(BPT) – At age 64, Bob Carlson was diagnosed with non-small cell lung cancer, and he felt the diagnosis was like “an expiration date being stamped on his life, like a milk carton,” and the time he had left “wasn’t nearly enough.” Bob, his wife, Julia, and doctors chose chemotherapy to combat his illness—but according to Bob, his quality of life after taking the treatments was non-existent.
Bob became so sick from the chemotherapy that he felt the treatments were almost worse than the disease itself. He talked to his doctor, who said there was nothing else they could do. Bob was on the verge of giving up hope when his physician sent him to a different research center. There, Bob met with another physician who presented him with a new option and renewed his fight.
Understanding the changing lung cancer treatment landscape
Lung cancer is the most common cancer worldwide, representing approximately 13 percent of all cancer diagnoses. While a cure for lung cancer does not currently exist, cancer immunotherapy is changing the treatment landscape and improving the prognosis for many people with lung cancer. Several immunotherapy treatments are approved for lung cancer by the U.S. Food and Drug Administration (FDA), including some as a first-line treatment for advanced lung cancer patients.
Immunotherapy is widely considered to be the most promising new cancer treatment approach since the development of the first chemotherapies in the 1940s. Cancer immunotherapy treatments harness and enhance the innate powers of the immune system to fight cancer.
According to a report published in the Annals of Oncology by the Cancer Research Institute, a nonprofit organization dedicated to the advancement of cancer immunotherapy research, there are over 2,004 immunotherapy agents in development with over sixty clinical trials evaluating immunotherapy combinations in lung cancer. There are 26 immunotherapies approved by the FDA, including six immunotherapy agents for the treatment of lung cancer.
“Today, the lung cancer space has the largest number of combination clinical trials underway, evaluating how two or more medications can work better when taken together. These trials hold much promise for patients, but there are still a lot of misperceptions surrounding clinical trials, with many people thinking that these studies are only an option after other treatments have failed,” said Dr. Jill O’Donnell-Tormey, chief executive officer and director of scientific affairs at the Cancer Research Institute. “However, many of the clinical trials currently underway are evaluating immunotherapy treatments for front-line use.”
The Cancer Research Institute offers the Cancer Immunotherapy Clinical Trial Finder as a free resource to help patients match themselves with appropriate trials based on their specific cancer diagnosis, stage, and treatment history.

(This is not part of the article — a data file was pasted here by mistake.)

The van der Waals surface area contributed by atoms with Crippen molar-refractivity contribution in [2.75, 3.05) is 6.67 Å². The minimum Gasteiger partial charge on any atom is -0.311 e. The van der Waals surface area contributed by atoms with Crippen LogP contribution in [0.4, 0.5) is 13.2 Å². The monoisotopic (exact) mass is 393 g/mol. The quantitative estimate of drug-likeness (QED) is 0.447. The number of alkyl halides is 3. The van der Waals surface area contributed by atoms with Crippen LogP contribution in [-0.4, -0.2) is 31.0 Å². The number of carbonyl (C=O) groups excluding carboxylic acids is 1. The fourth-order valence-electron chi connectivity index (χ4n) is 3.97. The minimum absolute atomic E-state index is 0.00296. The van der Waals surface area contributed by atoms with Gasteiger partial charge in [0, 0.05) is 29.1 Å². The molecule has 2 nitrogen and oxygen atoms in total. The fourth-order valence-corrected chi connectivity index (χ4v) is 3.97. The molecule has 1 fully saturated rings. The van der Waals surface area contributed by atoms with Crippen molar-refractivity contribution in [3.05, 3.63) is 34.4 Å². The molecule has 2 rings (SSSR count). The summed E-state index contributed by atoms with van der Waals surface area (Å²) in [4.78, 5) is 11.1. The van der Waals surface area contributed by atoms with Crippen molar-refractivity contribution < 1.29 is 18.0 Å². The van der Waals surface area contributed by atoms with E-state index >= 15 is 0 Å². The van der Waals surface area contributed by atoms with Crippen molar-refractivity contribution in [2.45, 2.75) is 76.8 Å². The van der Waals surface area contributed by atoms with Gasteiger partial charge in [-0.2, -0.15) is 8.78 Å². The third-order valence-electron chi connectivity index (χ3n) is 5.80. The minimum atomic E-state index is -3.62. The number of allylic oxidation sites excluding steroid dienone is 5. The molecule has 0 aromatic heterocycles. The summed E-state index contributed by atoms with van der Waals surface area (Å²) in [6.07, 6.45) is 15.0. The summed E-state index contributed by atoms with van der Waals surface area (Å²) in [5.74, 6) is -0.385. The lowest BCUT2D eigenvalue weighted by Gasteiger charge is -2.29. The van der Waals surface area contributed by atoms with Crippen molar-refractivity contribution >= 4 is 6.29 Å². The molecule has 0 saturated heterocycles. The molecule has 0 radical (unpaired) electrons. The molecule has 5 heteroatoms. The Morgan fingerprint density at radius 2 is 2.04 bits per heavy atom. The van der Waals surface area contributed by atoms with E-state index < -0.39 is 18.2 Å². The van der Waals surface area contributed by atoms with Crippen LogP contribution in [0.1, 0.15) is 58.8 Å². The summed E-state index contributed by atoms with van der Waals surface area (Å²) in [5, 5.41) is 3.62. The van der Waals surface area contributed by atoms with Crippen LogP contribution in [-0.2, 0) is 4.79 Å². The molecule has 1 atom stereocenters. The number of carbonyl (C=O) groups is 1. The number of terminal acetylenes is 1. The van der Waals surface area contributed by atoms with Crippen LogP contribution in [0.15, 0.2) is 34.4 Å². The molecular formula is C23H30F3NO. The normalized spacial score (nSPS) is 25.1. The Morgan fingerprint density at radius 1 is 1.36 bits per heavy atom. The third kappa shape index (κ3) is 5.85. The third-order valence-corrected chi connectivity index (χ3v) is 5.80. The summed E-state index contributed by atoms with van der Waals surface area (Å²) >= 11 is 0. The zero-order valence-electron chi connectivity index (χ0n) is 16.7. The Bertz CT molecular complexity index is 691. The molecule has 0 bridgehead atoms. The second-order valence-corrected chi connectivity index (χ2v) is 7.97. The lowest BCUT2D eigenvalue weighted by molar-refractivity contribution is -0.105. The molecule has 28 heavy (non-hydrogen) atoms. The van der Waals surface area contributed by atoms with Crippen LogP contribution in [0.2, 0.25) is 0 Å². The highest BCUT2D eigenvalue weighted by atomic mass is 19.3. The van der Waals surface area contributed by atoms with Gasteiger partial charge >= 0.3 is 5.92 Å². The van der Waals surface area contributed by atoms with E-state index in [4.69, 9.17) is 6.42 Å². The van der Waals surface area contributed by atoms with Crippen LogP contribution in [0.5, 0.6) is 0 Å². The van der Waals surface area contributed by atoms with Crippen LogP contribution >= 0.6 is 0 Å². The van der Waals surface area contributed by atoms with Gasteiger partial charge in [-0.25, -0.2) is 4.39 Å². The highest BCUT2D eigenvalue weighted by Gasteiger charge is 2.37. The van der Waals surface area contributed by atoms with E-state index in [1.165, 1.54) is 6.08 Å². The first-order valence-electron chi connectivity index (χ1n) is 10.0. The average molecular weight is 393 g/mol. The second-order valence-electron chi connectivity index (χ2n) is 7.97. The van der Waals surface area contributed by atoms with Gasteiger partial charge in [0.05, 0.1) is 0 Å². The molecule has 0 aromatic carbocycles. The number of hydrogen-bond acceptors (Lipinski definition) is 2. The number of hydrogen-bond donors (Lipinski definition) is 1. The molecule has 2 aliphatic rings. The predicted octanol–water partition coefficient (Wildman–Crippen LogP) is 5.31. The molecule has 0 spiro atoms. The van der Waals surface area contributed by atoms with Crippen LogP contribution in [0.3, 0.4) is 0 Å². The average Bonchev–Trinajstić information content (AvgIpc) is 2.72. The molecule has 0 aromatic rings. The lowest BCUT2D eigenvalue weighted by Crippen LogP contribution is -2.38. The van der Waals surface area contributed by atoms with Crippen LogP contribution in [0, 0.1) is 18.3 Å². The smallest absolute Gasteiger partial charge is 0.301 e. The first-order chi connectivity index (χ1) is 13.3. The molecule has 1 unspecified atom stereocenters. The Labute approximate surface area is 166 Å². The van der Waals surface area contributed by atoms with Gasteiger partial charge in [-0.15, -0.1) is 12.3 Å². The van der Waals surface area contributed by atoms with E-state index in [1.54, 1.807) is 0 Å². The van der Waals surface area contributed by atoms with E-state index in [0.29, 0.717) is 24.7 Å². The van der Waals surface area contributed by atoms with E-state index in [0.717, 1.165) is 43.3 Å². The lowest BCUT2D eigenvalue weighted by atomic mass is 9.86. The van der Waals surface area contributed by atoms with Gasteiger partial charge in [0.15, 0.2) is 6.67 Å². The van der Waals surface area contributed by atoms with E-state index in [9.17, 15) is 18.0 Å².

“We hope that the Clinical Trial Finder will help more people learn about potential clinical trial options earlier in their patient journey so that they might have better outcomes,” said Dr. O’Donnell-Tormey.
How a clinical trial made all the difference
In August 2013, Bob became the very last patient to enroll in a particular clinical trial for non-small cell lung cancer, evaluating a checkpoint inhibitor—a promising immunotherapy approach that works by “taking the brakes off” the immune system to allow it to mount a stronger and more effective attack against cancer.
Once he started the immunotherapy treatment in the clinical trial, Bob and his doctors realized in short order that the treatment was working. “We saw tumor reduction rather quickly—which was amazing. And to top it off, unlike chemotherapy, which involved lengthy infusions that took many hours and left me ill due to the side effects, the experience of having the immunotherapy treatment in this case only took about 30 minutes, and has very little impact on my quality of life. You take your medicine, and you go on with your life. I have had to make zero lifestyle changes,” said Bob.
Now, almost five years later, Bob and Julia are back pursuing their hobby of wildlife photography and travel. He is hopeful that more patients will benefit from emerging immunotherapy treatments—through new FDA-approved therapies and through clinical trial participation.
“My only wish is that I had known about the immunotherapy clinical trial sooner,” he continued. “And I hope that through continued research more immunotherapy treatments are discovered that work for all patients with all cancer types.”
There are many other cancer patients and survivors, like Bob, who have been given new hope thanks to cancer immunotherapy research and clinical trials. For more information on cancer immunotherapy and how to match with an open clinical trial, visit the Cancer Research Institute Cancer Immunotherapy Clinical Trial Finder at https://www.cancerresearch.org/patients/clinical-trials.